The Old Mission Santa Barbara, also known as the Queen of the Missions, was founded on December 4, 1786, the feast day of Saint Barbara, an early Christian saint and martyr who was supposedly locked by her father in a tower to protect her from the outside world, and who was later beheaded by him when he found out that she was following the Christian Faith.
Located between the Pacific Ocean and the Santa Ynez Mountains, at a short drive from Santa Barbara’s town area, and with lovely views of the city and the ocean, the Old Mission Santa Barbara was the first mission founded by Fray Fermín Lasuén, a Franciscan missionary who went on to found eight more missions during his lifetime, and the tenth of twenty-one missions founded by the Spanish Franciscans in California. Its original purpose was to serve to the religious conversion of the Chumash people, a Native American people who historically inhabited the central and southern coastal regions of California.
From an architectural standpoint, the Mission is usually considered the finest and most exquisite of all the 21 California mission churches, and the only one to survive unaltered and in a very good condition at the beginning of the 20th century.
The history of the construction of the Mission is closely related to the earthquakes that have hit Santa Barbara during the years. Before the great Santa Barbara Earthquake on December 21, 1812, the missionaries built three different chapels, each of them larger than the previous one. These were unpretentious buildings made of adobe that were destroyed by the earthquake. This event led to the construction of the current building, whose completion took place in 1820. In June 29, 1925, however, a new earthquake damaged the Mission’s towers during a chapel service. The towers had to be restored, a process that finished in 1927, and were later reinforced in 1953.
The inside of the church has remained basically the same since 1820, without serious alterations in its design. This includes different elements of the Mission’s water system. Under the direction of Franciscan missionaries, Chumash Indians built aqueducts, two reservoirs, a filter house, a hydro-powered gristmill, among other things, some of which remain functional today. The larger reservoir, for instance, was a functioning component of the City’s water system until 1993, and the original fountain and the lavadero are intact yet.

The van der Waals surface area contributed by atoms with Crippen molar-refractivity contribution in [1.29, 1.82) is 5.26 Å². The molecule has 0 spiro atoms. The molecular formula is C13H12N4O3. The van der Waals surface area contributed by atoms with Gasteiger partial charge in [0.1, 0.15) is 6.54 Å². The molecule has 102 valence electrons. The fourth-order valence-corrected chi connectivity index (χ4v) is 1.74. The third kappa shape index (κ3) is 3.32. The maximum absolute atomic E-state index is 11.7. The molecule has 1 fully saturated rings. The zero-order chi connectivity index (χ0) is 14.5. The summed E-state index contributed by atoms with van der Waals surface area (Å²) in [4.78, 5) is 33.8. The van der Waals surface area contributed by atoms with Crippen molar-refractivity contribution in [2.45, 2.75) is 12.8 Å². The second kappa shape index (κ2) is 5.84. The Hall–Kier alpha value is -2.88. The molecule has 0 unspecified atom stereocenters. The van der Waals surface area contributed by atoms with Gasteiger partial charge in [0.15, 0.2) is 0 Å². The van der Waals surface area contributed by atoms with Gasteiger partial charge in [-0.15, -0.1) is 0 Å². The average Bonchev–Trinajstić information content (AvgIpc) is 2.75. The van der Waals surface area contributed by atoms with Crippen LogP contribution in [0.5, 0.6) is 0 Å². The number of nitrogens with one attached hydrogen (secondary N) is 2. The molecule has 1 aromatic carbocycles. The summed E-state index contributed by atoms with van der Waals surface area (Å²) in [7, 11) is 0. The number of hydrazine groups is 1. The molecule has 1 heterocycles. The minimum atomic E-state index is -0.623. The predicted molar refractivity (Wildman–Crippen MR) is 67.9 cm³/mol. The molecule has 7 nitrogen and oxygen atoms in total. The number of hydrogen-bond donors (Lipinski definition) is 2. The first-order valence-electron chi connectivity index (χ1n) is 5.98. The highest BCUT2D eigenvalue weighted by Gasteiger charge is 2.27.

Likewise, after the end of the the Mission period, the buildings were also employed for educational purposes. Between 1868 and 1877, the Franciscan friars conducted a high school and a junior college for laymen in the Mission’s buildings, which made it the first institution of higher education in Santa Barbara.
All this emphasizes the importance of the Mission as a landmark of great historical and architectural value for the Santa Barbara area and even California as a whole. It appears for this reason in the the U.S. National Historic Landmark since October 9, 1960, and in the U.S. National Register of Historic Places since October 15, 1966.
The Old Mission Santa Barbara is still home to a community of Franciscan friars. It has its own church, a beautiful colonial one, with a large and active parish to support it, which is reflected in the number of baptisms, marriages, and burials that still take place in it.
But the Mission is perhaps much more than that nowadays. It is a cultural landmark for the city of Santa Barbara. A library, a museum, a cemetery, a mausoleum, and twelve acres of landscaped gardens (La Huerta Historic Gardens) are still either part of the Mission, or closely related to it.
The Santa Barbara Mission-Archive Library (SBMAL), for example, became an independent non-profit educational and historical research institution separate from the Mission, though it still occupies some parts of the original building complex. The SBMAL is devoted to acquire, maintain, and preserve books, maps, photographs, documents, and other kinds of sources having to do with the history of Franciscan missions and Native Peoples in the United States.
The museum is full of artifacts that may be of interest to many types of visitors. It is indeed not only a church building, but also a place to understand the historical development of the city and the whole Santa Barbara area.
La Huerta Historic Gardens also deserve special attention. This space may be seen as a living museum that preserves the botanical heritage of the region, and portrays the history of the agricultural transformations introduced by Spaniards in the Californian landscape. A project initiated in 2001 as an outdoor section of the museum, La Huerta preserves authentic and ancient plants collected during the Mission-Era, and is impeccably maintained and cared by volunteer-gardeners.
The Mission is beautiful at any time of the year. In the summer, one can enjoy the view from the road, look up at it, and take a walk afterwards to enjoy the spectacle provided by the ocean. But it also has a particularly special sparkle during Christmas and Fiesta days.